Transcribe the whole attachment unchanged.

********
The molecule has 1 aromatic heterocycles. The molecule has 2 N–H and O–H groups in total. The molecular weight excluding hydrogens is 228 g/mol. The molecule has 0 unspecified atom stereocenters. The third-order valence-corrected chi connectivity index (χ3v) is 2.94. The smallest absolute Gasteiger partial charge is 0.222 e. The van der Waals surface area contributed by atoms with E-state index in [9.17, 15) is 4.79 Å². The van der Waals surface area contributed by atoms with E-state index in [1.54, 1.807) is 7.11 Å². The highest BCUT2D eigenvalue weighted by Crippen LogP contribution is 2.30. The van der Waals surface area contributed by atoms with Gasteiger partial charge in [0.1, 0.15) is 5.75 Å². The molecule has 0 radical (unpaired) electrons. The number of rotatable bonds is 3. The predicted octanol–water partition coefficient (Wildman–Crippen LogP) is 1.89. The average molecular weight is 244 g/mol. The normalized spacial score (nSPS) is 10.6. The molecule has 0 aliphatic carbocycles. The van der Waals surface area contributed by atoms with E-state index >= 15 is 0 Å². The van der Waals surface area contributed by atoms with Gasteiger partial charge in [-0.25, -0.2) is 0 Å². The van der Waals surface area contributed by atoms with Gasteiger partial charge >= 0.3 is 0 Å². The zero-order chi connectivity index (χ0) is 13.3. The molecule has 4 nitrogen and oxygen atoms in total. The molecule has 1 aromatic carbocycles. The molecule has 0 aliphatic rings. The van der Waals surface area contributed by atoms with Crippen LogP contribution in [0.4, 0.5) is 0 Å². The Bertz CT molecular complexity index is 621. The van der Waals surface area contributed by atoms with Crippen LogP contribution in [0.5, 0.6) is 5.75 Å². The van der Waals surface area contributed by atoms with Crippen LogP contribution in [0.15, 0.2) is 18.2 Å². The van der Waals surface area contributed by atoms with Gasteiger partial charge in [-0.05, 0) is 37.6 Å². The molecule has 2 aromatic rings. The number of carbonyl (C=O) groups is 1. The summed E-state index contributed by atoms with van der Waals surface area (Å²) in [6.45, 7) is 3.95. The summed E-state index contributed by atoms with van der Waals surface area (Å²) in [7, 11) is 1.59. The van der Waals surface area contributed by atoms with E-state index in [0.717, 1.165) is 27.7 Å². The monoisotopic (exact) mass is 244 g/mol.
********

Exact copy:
The molecule has 1 aromatic heterocycles. The molecule has 2 N–H and O–H groups in total. The molecular weight excluding hydrogens is 228 g/mol. The molecule has 0 unspecified atom stereocenters. The third-order valence-corrected chi connectivity index (χ3v) is 2.94. The smallest absolute Gasteiger partial charge is 0.222 e. The van der Waals surface area contributed by atoms with E-state index in [9.17, 15) is 4.79 Å². The van der Waals surface area contributed by atoms with E-state index in [1.54, 1.807) is 7.11 Å². The highest BCUT2D eigenvalue weighted by Crippen LogP contribution is 2.30. The van der Waals surface area contributed by atoms with Gasteiger partial charge in [0.1, 0.15) is 5.75 Å². The molecule has 0 radical (unpaired) electrons. The number of rotatable bonds is 3. The predicted octanol–water partition coefficient (Wildman–Crippen LogP) is 1.89. The average molecular weight is 244 g/mol. The normalized spacial score (nSPS) is 10.6. The molecule has 0 aliphatic carbocycles. The van der Waals surface area contributed by atoms with E-state index >= 15 is 0 Å². The van der Waals surface area contributed by atoms with Gasteiger partial charge in [-0.25, -0.2) is 0 Å². The van der Waals surface area contributed by atoms with Gasteiger partial charge >= 0.3 is 0 Å². The zero-order chi connectivity index (χ0) is 13.3. The molecule has 4 nitrogen and oxygen atoms in total. The molecule has 1 aromatic carbocycles. The molecule has 0 aliphatic rings. The van der Waals surface area contributed by atoms with Crippen LogP contribution in [0.4, 0.5) is 0 Å². The Bertz CT molecular complexity index is 621. The van der Waals surface area contributed by atoms with Crippen LogP contribution in [0.5, 0.6) is 5.75 Å². The van der Waals surface area contributed by atoms with Crippen LogP contribution in [0.15, 0.2) is 18.2 Å². The van der Waals surface area contributed by atoms with Gasteiger partial charge in [-0.05, 0) is 37.6 Å². The molecule has 2 aromatic rings. The number of carbonyl (C=O) groups is 1. The summed E-state index contributed by atoms with van der Waals surface area (Å²) in [6.45, 7) is 3.95. The summed E-state index contributed by atoms with van der Waals surface area (Å²) in [7, 11) is 1.59. The van der Waals surface area contributed by atoms with E-state index in [0.717, 1.165) is 27.7 Å². The monoisotopic (exact) mass is 244 g/mol.